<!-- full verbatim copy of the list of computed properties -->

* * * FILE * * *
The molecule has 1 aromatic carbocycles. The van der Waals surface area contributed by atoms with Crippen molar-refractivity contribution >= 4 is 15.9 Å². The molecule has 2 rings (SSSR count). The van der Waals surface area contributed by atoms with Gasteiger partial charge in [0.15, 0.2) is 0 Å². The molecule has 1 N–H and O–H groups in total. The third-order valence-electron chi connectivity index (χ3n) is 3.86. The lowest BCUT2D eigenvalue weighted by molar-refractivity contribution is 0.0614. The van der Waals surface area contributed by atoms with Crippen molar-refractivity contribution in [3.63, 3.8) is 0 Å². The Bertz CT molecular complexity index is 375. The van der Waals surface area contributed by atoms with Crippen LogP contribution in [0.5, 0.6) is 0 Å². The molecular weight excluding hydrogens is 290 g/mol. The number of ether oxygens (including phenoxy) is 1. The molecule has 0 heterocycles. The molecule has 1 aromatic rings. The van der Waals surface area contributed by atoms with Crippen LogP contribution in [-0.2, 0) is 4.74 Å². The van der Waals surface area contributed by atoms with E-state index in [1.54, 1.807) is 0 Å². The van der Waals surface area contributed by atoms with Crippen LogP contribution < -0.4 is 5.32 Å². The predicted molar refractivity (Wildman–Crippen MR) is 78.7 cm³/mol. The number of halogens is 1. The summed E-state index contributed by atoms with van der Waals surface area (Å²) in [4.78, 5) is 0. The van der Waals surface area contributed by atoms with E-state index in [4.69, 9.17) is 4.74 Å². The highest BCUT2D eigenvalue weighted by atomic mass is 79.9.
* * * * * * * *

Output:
The molecule has 1 aromatic carbocycles. The van der Waals surface area contributed by atoms with Crippen molar-refractivity contribution >= 4 is 15.9 Å². The molecule has 2 rings (SSSR count). The van der Waals surface area contributed by atoms with Gasteiger partial charge in [0.15, 0.2) is 0 Å². The molecule has 1 N–H and O–H groups in total. The third-order valence-electron chi connectivity index (χ3n) is 3.86. The lowest BCUT2D eigenvalue weighted by molar-refractivity contribution is 0.0614. The van der Waals surface area contributed by atoms with Crippen molar-refractivity contribution in [3.63, 3.8) is 0 Å². The Bertz CT molecular complexity index is 375. The van der Waals surface area contributed by atoms with Crippen LogP contribution in [0.5, 0.6) is 0 Å². The molecular weight excluding hydrogens is 290 g/mol. The number of ether oxygens (including phenoxy) is 1. The molecule has 0 heterocycles. The molecule has 1 aromatic rings. The van der Waals surface area contributed by atoms with Crippen LogP contribution in [-0.2, 0) is 4.74 Å². The van der Waals surface area contributed by atoms with E-state index in [1.54, 1.807) is 0 Å². The van der Waals surface area contributed by atoms with Crippen LogP contribution < -0.4 is 5.32 Å². The predicted molar refractivity (Wildman–Crippen MR) is 78.7 cm³/mol. The number of halogens is 1. The summed E-state index contributed by atoms with van der Waals surface area (Å²) in [4.78, 5) is 0. The van der Waals surface area contributed by atoms with E-state index in [4.69, 9.17) is 4.74 Å². The highest BCUT2D eigenvalue weighted by atomic mass is 79.9.